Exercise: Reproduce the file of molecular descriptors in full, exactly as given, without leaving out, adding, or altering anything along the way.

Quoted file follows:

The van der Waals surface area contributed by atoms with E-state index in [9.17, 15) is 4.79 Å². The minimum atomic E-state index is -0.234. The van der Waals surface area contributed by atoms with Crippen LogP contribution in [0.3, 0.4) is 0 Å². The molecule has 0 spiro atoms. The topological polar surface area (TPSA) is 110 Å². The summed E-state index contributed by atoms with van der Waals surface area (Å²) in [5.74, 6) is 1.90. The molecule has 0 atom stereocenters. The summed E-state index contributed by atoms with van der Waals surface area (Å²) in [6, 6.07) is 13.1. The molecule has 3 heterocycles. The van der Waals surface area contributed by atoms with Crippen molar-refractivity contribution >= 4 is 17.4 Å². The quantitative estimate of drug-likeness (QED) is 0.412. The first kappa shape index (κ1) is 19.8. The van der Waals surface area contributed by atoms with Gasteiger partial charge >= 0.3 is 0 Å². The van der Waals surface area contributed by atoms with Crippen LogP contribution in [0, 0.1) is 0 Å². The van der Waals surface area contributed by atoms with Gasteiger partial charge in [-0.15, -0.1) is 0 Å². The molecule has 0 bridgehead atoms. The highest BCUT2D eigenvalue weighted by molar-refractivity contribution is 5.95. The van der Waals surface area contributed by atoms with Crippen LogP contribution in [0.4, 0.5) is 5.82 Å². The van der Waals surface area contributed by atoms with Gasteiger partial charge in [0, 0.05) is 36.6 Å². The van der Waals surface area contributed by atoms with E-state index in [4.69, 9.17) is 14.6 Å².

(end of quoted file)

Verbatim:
The van der Waals surface area contributed by atoms with E-state index in [9.17, 15) is 4.79 Å². The minimum atomic E-state index is -0.234. The van der Waals surface area contributed by atoms with Crippen LogP contribution in [0.3, 0.4) is 0 Å². The molecule has 0 spiro atoms. The topological polar surface area (TPSA) is 110 Å². The summed E-state index contributed by atoms with van der Waals surface area (Å²) in [5.74, 6) is 1.90. The molecule has 0 atom stereocenters. The summed E-state index contributed by atoms with van der Waals surface area (Å²) in [6, 6.07) is 13.1. The molecule has 3 heterocycles. The van der Waals surface area contributed by atoms with Crippen molar-refractivity contribution >= 4 is 17.4 Å². The quantitative estimate of drug-likeness (QED) is 0.412. The first kappa shape index (κ1) is 19.8. The van der Waals surface area contributed by atoms with Gasteiger partial charge >= 0.3 is 0 Å². The van der Waals surface area contributed by atoms with Crippen LogP contribution in [0, 0.1) is 0 Å². The van der Waals surface area contributed by atoms with Gasteiger partial charge in [-0.15, -0.1) is 0 Å². The molecule has 0 bridgehead atoms. The highest BCUT2D eigenvalue weighted by molar-refractivity contribution is 5.95. The van der Waals surface area contributed by atoms with Crippen LogP contribution in [0.4, 0.5) is 5.82 Å². The van der Waals surface area contributed by atoms with Gasteiger partial charge in [0, 0.05) is 36.6 Å². The van der Waals surface area contributed by atoms with E-state index in [4.69, 9.17) is 14.6 Å².